Team projects are one of those things you either love or hate. Everyone has a preference when it comes to collaboration styles, with extremes ranging from “I prefer to always work alone” to “I do my best work only with others.” 

Let’s be clear—collaboration isn’t just one way or another. There are both independent as well as interdependent tasks along the way, which means there’s something for everybody. 

Many people tend to chalk it up to merely introversion or extroversion, but we’re here to debunk that myth. 

The reality is that good collaboration is about getting clear on you and your team member’s work preferences so that everyone can work transparently towards one goal. While there may be one person “taking charge” over the group, that’s not to say that the rest of the team isn’t contributing a different set of skills.

Collaboration is something we’re hyper focussed on as a company that builds tools for modern teams to do just that. We know that working with others might raise frustrations at times and because of that, we’ve compiled a guide to help you get the most out of collaboration. 

In this post, we’ll cover:


Why should I know my collaboration style? 

Collaboration can feel awkward at first, especially when working with those you’re unfamiliar with. The first couple of times you get together, you sense that ideas aren’t flowing that well, one person seems to dominate the question, and, worst of all, no takeaways are established.

Teamwork requires compromise, but how can you know what you should compromise on when you don’t understand the importance of what things mean to others. For instance, quality might matter most to you, while your colleague is more interested in completing the project on time. Sometimes, there just doesn’t seem to be a right answer.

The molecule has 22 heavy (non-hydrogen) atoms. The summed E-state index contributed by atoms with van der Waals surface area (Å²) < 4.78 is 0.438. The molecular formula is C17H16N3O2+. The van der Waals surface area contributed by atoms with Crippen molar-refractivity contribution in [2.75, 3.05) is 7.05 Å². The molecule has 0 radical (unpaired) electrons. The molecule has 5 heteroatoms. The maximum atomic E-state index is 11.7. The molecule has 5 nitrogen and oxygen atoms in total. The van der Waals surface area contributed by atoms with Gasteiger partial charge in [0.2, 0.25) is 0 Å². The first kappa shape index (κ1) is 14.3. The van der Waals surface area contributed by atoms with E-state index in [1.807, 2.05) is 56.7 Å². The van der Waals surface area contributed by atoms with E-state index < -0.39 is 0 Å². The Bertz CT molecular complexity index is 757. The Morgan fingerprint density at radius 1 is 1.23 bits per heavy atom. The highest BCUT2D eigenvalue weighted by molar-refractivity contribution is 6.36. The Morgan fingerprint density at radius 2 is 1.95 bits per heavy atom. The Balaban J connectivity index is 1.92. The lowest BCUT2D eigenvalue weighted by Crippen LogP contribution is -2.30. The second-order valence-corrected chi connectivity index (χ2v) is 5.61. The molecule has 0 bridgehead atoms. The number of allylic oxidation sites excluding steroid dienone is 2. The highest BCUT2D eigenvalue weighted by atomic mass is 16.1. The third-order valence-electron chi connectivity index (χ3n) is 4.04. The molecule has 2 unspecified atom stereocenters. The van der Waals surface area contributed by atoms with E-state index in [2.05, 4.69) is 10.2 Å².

Cooperation is also another requirement of collaboration, but how do you cooperate with others when you don’t have a good idea of what their values are? 

Knowing your collaboration style helps you to better:

  • Understand personal preferences: Sometimes going with the flow of how others are means that we’re not tuning in to our own desires. Taking the time to learn about personal preferences allows you to tap into methods that speak to you, not just what’s currently being done.
    • Example: When your team gets together, you often meet in the lounge where noise is plentiful. In reality, your best thinking happens in quiet spaces, away from the crowd. 
  • Communicate: Knowing what matters to who helps you tailor your speech in a way that resonates with the individual, rather than just a crowd of people.
    • Example: If you see the problem in numbers, whereas your teammate sees the problem in results, you might share your concerns from their perspective to help get them on board with your plan for change.
  • Manage conflict: Even the most united teams face disagreements from time to time. Being aware of everyone’s personal concerns and motivations lets you address them so that everyone’s voice feels heard. 
    • Example: Sensing frustrating in the room after your (usually shy) colleague’s idea got spoken over, you message the group afterwards in your team chat to circle back to the thought.


Collaborating in a time of coronavirus (or just remotely)

They say that when it comes to communication, 7% comes from spoken words, 38% from tone of voice, and (a whopping!) 55% from body language.1 

As you can probably imagine, there’s a lot that goes unsaid when we’re collaborating with folks across a screen. Without the context of the environment or the ability to note hand gestures or subtle facial expressions (ever been on a virtual call with 10 participants? Yeah, the faces get pretty small), we can feel lost when it comes to truly understanding one another.

Starting a project with new peers without having initially met face-to-face can be testing when it comes to trust and relationship building. The loss of the handshake is also the loss of an opportunity to feel connected.

That’s why not only knowing your own but sharing each other’s collaboration style can take a lot of the guesswork out of getting to know one another in a short amount of time. Instead of making assumptions about others’ work habits, values, or motivations, you can compare the results of your Collaboration Work Styles Quiz below.